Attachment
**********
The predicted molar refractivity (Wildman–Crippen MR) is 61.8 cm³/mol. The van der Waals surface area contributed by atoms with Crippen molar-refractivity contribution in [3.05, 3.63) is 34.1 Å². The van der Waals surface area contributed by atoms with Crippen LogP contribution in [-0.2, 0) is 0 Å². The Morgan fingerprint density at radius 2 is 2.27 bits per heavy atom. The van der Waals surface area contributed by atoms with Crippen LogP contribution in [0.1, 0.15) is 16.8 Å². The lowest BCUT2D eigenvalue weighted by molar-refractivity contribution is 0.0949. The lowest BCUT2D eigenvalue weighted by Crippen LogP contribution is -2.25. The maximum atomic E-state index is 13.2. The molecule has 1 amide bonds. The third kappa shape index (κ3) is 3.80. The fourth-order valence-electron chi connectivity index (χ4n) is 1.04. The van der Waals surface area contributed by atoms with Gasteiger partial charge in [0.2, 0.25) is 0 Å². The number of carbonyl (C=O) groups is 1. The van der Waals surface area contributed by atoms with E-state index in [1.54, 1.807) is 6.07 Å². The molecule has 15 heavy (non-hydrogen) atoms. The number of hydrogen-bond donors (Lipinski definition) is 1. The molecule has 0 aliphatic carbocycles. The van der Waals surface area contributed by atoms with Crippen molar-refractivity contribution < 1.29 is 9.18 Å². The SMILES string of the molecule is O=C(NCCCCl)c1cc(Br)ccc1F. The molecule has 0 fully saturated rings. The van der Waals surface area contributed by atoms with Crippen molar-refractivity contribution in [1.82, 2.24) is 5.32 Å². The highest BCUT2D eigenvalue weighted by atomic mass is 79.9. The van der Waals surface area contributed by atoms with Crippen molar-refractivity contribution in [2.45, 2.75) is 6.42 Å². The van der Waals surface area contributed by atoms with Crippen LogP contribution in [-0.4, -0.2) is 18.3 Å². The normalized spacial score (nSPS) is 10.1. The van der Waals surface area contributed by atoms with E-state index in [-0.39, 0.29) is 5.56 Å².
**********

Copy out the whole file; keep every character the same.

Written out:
The predicted molar refractivity (Wildman–Crippen MR) is 61.8 cm³/mol. The van der Waals surface area contributed by atoms with Crippen molar-refractivity contribution in [3.05, 3.63) is 34.1 Å². The van der Waals surface area contributed by atoms with Crippen LogP contribution in [-0.2, 0) is 0 Å². The Morgan fingerprint density at radius 2 is 2.27 bits per heavy atom. The van der Waals surface area contributed by atoms with Crippen LogP contribution in [0.1, 0.15) is 16.8 Å². The lowest BCUT2D eigenvalue weighted by molar-refractivity contribution is 0.0949. The lowest BCUT2D eigenvalue weighted by Crippen LogP contribution is -2.25. The maximum atomic E-state index is 13.2. The molecule has 1 amide bonds. The third kappa shape index (κ3) is 3.80. The fourth-order valence-electron chi connectivity index (χ4n) is 1.04. The van der Waals surface area contributed by atoms with Gasteiger partial charge in [0.2, 0.25) is 0 Å². The number of carbonyl (C=O) groups is 1. The van der Waals surface area contributed by atoms with E-state index in [1.54, 1.807) is 6.07 Å². The molecule has 15 heavy (non-hydrogen) atoms. The number of hydrogen-bond donors (Lipinski definition) is 1. The molecule has 0 aliphatic carbocycles. The van der Waals surface area contributed by atoms with Crippen molar-refractivity contribution < 1.29 is 9.18 Å². The SMILES string of the molecule is O=C(NCCCCl)c1cc(Br)ccc1F. The molecule has 0 fully saturated rings. The van der Waals surface area contributed by atoms with Crippen molar-refractivity contribution in [1.82, 2.24) is 5.32 Å². The highest BCUT2D eigenvalue weighted by atomic mass is 79.9. The van der Waals surface area contributed by atoms with Crippen molar-refractivity contribution in [2.45, 2.75) is 6.42 Å². The van der Waals surface area contributed by atoms with Crippen LogP contribution in [-0.4, -0.2) is 18.3 Å². The normalized spacial score (nSPS) is 10.1. The van der Waals surface area contributed by atoms with E-state index in [-0.39, 0.29) is 5.56 Å².